Terrace photovoltaic power system


Back to previous page


Specifications:







Illustration 1: 55 W PV panels on wooden frames.














Each of the 55 watt panels is mounted on a simple wooden frame, which are aimed such that the sun is perpendicular to the panel face at noon each day. The inclination angle is adjusted every now and then to account for the elevation angle of the sun in the sky as the seasons change.


The wiring to the panels consists of double-jacketed two-conductor 1.5mm2 stranded copper wire (actually the cable from an outdoor extension cord with the connector ends removed; it was actually cheaper than buying cut cable).


The panels are wired in a series-parallel configuration. As such, they are compatible with a 24V DC power system.




Illustration 2: 24 V Battery charge controller.














At this point, a simple 24V lead-acid battery charge controller is used to keep the batteries in a good state of charge. This controller charges the battery to 28.8V before backing off to a float charge of 26.4V. There is no provision for the occasional equalizing charge that should be done once every month or two. The equalizing charge is carried out using a bench power supply set to 29.5V for a couple of hours. The cells need to “boil” (generate gas) briefly to avoid acid stratification in the cells. Current should be limited to around 3-4A for my 100Ah cells to prevent damage. Equalizing charges should not persist for too long to prevent damage to the battery.



Illustration 3: Full energy storage and conversion system (inverter).














Here we see the series connected 12V flooded-cell lead acid batteries that make up the energy storage part of the system. Also visible is the 1500W DC-AC inverter. This permits direct connection of AC appliances to the system. I have successfully powered the following appliances with this inverter:

  1. Compact fluorescent lamps

  2. Large screen TV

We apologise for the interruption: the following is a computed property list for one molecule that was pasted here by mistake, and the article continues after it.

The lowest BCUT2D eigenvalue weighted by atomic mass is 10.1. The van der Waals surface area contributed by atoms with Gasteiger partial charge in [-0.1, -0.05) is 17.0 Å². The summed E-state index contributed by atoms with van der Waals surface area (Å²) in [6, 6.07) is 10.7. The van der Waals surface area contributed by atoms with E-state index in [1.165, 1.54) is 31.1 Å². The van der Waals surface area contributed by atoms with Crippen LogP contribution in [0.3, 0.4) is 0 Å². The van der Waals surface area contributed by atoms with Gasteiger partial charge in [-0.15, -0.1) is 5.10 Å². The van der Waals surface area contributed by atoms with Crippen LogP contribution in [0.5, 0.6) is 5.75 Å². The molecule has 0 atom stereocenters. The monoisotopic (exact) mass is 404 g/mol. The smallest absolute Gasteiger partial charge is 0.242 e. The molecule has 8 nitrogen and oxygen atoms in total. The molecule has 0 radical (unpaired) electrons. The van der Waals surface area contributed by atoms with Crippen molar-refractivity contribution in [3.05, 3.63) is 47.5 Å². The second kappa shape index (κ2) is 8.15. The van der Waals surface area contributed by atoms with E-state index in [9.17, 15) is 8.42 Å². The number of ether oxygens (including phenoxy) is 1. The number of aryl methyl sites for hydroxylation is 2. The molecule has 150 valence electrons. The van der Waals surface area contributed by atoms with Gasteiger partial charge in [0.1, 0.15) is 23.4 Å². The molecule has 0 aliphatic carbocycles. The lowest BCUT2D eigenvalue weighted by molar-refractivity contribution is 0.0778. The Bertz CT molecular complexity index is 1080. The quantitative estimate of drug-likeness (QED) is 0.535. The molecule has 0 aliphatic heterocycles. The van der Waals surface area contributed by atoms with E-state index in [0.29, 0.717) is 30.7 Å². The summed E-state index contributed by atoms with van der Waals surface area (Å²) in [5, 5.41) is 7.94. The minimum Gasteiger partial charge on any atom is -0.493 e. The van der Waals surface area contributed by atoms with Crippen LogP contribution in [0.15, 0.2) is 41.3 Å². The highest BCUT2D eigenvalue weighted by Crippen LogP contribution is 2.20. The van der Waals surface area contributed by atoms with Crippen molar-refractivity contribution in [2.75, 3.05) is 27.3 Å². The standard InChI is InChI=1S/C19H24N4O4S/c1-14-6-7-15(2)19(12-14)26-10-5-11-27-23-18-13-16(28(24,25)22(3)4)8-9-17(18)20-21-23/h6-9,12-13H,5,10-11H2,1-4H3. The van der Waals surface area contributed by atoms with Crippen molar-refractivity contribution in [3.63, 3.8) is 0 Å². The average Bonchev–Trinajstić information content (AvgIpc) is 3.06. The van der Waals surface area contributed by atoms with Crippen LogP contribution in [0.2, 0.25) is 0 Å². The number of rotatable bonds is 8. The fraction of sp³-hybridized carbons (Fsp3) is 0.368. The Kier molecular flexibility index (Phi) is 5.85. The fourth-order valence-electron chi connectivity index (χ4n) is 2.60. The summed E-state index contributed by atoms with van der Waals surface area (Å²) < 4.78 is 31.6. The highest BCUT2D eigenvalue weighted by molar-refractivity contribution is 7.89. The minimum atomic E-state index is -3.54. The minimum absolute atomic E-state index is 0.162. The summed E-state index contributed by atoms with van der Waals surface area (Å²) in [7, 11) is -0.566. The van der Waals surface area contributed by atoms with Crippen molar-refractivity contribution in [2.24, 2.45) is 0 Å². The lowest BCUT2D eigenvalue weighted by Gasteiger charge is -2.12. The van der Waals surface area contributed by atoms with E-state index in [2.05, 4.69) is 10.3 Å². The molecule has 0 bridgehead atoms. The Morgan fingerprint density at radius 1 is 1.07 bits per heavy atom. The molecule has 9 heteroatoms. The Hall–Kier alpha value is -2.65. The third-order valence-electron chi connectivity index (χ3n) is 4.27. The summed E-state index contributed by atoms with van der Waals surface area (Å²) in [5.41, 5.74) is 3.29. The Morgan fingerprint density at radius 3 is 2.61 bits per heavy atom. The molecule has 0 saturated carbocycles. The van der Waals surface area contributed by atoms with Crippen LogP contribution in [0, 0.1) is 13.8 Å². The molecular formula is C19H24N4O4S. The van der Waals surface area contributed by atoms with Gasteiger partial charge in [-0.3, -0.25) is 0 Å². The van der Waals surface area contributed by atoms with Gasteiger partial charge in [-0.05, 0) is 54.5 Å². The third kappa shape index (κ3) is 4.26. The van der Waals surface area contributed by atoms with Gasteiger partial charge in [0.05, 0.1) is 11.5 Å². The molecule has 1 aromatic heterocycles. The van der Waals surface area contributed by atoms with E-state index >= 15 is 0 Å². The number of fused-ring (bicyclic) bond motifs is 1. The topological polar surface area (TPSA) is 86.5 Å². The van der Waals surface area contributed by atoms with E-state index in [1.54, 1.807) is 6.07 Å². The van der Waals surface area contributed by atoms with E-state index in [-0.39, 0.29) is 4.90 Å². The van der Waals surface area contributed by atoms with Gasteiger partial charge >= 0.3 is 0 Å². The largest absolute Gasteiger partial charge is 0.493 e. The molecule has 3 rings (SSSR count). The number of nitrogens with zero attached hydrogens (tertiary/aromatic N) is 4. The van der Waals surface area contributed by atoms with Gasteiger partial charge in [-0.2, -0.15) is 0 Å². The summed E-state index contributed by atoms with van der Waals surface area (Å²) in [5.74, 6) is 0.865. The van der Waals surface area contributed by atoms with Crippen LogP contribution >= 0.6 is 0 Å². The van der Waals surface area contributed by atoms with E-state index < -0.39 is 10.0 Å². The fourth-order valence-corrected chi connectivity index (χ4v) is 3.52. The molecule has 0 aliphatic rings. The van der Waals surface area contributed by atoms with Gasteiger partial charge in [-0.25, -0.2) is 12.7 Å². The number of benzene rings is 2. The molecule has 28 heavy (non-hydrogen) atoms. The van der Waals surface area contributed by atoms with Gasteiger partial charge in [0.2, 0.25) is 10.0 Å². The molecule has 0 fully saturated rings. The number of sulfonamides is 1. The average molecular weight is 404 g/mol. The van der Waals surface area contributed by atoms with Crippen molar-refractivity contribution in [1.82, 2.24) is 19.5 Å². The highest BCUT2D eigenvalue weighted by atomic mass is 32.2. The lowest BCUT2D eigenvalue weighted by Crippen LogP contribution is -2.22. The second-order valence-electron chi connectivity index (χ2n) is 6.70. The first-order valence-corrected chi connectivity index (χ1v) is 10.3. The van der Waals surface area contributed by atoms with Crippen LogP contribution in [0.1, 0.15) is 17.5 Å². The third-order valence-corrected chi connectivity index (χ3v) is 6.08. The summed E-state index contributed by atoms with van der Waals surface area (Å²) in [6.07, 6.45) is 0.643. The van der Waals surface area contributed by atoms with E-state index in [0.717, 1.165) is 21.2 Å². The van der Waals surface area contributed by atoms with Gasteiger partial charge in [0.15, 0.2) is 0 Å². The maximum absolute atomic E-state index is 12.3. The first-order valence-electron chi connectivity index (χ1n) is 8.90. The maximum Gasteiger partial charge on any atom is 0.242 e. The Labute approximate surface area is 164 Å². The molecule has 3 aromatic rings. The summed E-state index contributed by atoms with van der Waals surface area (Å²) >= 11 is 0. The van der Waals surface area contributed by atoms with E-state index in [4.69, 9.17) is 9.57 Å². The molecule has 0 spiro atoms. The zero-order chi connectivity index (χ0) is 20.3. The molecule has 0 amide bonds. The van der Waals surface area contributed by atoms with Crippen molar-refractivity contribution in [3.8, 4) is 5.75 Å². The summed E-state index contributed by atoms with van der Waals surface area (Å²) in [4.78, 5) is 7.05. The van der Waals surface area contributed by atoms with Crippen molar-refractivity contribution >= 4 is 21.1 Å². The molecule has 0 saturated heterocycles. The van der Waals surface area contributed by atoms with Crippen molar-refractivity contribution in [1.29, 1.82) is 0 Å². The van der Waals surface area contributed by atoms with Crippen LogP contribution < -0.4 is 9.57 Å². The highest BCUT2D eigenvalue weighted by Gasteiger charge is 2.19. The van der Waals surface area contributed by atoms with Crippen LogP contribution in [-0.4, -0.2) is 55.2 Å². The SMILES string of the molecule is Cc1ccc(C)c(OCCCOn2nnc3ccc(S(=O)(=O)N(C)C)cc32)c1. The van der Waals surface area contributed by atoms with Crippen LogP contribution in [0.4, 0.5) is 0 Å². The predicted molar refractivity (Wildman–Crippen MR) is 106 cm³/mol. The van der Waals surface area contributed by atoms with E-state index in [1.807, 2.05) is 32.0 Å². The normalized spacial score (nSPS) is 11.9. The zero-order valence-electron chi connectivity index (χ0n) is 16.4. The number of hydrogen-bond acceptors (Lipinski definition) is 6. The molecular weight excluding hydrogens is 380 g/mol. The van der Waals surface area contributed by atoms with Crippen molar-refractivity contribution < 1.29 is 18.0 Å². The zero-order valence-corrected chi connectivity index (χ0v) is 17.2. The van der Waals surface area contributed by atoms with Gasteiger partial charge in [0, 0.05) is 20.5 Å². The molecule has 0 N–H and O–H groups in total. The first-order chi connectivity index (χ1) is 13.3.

3. Stereo system

  4. Portable PCs

  5. Small electric kitchen appliances

  6. Small induction motors (fans, etc)

  7. Refrigerator

  8. Non-speed controlled power tools


Some things to note about the system behavior:

  1. Small induction motors seem to work well, but tend to generate a bit of noise as a result of the modified square-wave output of the inverter.

  2. Start-winding switching when the refrigerator starts up tends to cause some momentary voltage sag in the inverter output. This causes momentary flickering in lamps and causes TVs or computer systems to drop out.

  3. The current surge when connecting portable computer power supplies to the inverter has a similar effect.

  4. Certain speed-controlled power tools (the ones that use phase-angle switching to control speed) will not work properly.

  5. Some extra noise is generated in stereo sound system. This includes some hum in the transformer as well as a slight increase in hum in the speakers.


Some appliances, like speed controlled power tools and sound systems would clearly benefit from the use of a pure-sine-wave inverter. Moreover, as AC loads switch in and out, some way to avoid power drop-outs is needed. This is most likely remediated using current limiting on the computer power supplies to eliminate the surge on connection. For motor-starting, this is more difficult.


Illustration 4: Battery enclosure.















Everything is enclosed in a weather-tight box (but it is not air-tight, to allow ventilation for the batteries).


The system seems to recover full charge after 25-30% discharge on a bright summer day here in Belgium. This conclusion is based on the state of the charge controller and is estimated from the power consumption of the test loads (TV, computer, etc). This has not been tested rigorously yet, because a monitoring system still needs to be set up.





Last modified: 20090802 by Bill